Has a secret ever saved the world?

It was a winter day in January 1894 that could have changed much in the history of the 20th century. Assuming the incident that day actually happened, assuming the following narrative could be more than a legend.

A four-year-old boy was playing on the banks of the Inn River in Passau. The river, frozen in places, is said to have been wild. The boy could not swim and is said to never have learned to swim later, perhaps because of what happened to him at the time. He fell, fell into the water, couldn't get out, was on the verge of drowning.

Another four-year-old saw him from the bank. He hurried over, reached into the water, pulled it out, and kept it from sinking and never surfacing again. The rescuer later becomes cathedral organist and cathedral music director and is called Johann Nepomuk Kühberger.

The other boy becomes the greatest mass murderer of the 20th century and is called Adolf Hitler. Legend has it that he was the unfortunate man who nearly died from drowning in childhood.

Why, he is supposed to have asked himself, didn't he let him die?

It is difficult to prove what could be true about this story. There are clues and speculations that add up to an image that nonetheless remains blurred. The fact that the Hitler family even lived in Passau is only a subordinate clause in many biographies.

Hitler's father Alois was a customs officer and moved to Passau with the von Braunau family in Austria after a promotion. Alois did not stay there long, was transferred to Linz, while Klara Hitler lived with the children in Passau for a while. They moved to today's Kapuzinerstrasse, parallel to the banks of the Inn. The house they lived in belonged to the Kühberger family. The fathers knew each other, the sons were of the same age.

The report about the winter day 1894 can be found in the book "Out of Passau: Leaving a City Hitler called Home" by Anna Elisabeth Rosmus. The writer and Geschwister-Scholl-Prize winner researches the Nazi past of her hometown Passau and now lives in the USA. She emigrated there in 1994 after more and more locals had attacked her for her research and denigrated her as a "nest polluter".

Three years ago, the BR broadcast a radio feature about the legend of a "fatal life saver" and a Swiss-Austrian-German river that "almost saved the world". Rosmus also has a say in it, alongside citizens, children of former citizens, city archivists, a retired city council and the district council of the diocese archives.

The author of the feature, Joseph Berlinger, captures voices from contemporary witnesses who claim that Johann Nepomuk Kühberger was a withdrawn, thoughtful man, because he had regretted the rescue all his life and was partly to blame for the course of history. He wondered why he had to have been so brave and his compassion so strong not to let this boy, wriggling in the water, simply die. But who could have guessed that he would become a dictator of this kind?

Names never appeared in reports of the incident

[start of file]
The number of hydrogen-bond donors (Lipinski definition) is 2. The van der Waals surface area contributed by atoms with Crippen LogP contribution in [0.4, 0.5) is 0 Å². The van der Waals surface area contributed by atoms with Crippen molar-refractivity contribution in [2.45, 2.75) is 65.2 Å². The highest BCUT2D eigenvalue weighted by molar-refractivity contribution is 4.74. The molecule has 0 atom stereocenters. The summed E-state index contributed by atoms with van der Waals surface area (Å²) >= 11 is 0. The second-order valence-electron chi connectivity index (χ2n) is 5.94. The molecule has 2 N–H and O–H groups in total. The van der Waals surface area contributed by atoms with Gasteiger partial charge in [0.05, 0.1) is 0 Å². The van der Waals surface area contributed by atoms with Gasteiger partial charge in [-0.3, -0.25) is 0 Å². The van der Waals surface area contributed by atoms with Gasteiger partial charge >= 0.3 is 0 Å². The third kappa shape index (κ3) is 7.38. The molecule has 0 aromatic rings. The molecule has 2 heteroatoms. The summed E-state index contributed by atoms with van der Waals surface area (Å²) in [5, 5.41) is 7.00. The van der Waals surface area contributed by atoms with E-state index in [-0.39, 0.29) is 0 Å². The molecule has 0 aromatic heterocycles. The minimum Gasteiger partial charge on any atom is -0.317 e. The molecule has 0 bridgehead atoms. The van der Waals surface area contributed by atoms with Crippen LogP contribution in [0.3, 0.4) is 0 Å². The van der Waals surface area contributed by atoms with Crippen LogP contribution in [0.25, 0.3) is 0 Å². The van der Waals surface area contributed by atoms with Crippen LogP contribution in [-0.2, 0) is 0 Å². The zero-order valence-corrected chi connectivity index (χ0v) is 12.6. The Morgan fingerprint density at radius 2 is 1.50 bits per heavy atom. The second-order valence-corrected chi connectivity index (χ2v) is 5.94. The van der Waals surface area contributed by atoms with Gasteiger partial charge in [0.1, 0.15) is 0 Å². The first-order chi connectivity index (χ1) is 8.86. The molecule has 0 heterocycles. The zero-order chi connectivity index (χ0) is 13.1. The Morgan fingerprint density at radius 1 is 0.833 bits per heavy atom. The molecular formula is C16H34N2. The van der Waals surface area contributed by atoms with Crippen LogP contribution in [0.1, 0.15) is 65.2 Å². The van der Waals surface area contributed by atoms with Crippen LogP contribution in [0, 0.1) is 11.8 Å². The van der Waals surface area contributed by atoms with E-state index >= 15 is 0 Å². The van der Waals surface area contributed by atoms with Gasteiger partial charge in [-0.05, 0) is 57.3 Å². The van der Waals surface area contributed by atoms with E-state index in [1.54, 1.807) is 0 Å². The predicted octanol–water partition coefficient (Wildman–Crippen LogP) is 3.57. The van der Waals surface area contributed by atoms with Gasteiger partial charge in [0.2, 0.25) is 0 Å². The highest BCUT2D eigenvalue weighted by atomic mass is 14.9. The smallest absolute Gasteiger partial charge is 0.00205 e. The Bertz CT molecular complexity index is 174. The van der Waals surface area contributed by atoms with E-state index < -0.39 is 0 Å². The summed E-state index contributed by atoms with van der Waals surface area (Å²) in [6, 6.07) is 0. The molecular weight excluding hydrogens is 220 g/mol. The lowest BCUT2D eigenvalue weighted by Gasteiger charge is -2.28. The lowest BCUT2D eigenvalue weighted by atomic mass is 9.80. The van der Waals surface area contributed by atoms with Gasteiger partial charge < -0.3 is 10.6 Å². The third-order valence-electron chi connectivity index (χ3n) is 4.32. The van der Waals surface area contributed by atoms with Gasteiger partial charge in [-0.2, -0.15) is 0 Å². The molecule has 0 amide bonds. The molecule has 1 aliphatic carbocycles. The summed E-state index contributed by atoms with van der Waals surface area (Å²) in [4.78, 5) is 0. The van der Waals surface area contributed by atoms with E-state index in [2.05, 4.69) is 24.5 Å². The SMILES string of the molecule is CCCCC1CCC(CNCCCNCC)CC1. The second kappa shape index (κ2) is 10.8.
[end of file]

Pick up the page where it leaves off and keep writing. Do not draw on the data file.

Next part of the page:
Berlinger also finds voices arguing against the myth. Has Kühberger possibly lied and simply made up the story? Contemporaries and descendants do not want to believe that.

It is much less likely that one small child will be able to pull another out of the river, depending on how deeply sunk and how strong the current is. In addition, one does not know how dramatic the situation really was. Maybe the boy wasn't too deep in the water.

The Danube newspaper reported on January 9, 1894, however, that a boy had been rescued "just in time from the certain death of drowning". "The same entered the newly formed ice on the Inn below the garrison lazaret and broke through. Fortunately he was rescued by his courageous comrades." Names never appeared in the reports. But many people carried on this story, and suddenly the boy had become Hitler and one of the "courageous comrades" Kühberger.

The more people agree, the more the belief grows that maybe not everything, but something about the story, could be true. This is how legends are born. Added to this is the attraction of the rest of the uncertainty, the attraction of the blind spot and the attraction of speculating about a reverse version of history: If it were true that Hitler almost drowned when he was four, what would the 20th century be like if the rescue hadn't been successful looked like?

The counterfactual "what if" question can be applied to all possible life decisions and fortunes and yet never gives a satisfactory answer. The BBC series "SS-GB" for example with Lars Eidinger, Kate Bosworth and Sam Riley approaches a similar hypothesis directed against the facts. It is about the assumption that the Germans won the battle for Great Britain in World War II.

Is it worth even thinking about what would have happened if world history had taken a completely different course?

It remains a game of thought that can be expanded at will: If Alois Hitler had not married a third time after his second marriage and this third woman, the much younger Klara, had not been impregnated, Adolf Hitler would never have been born.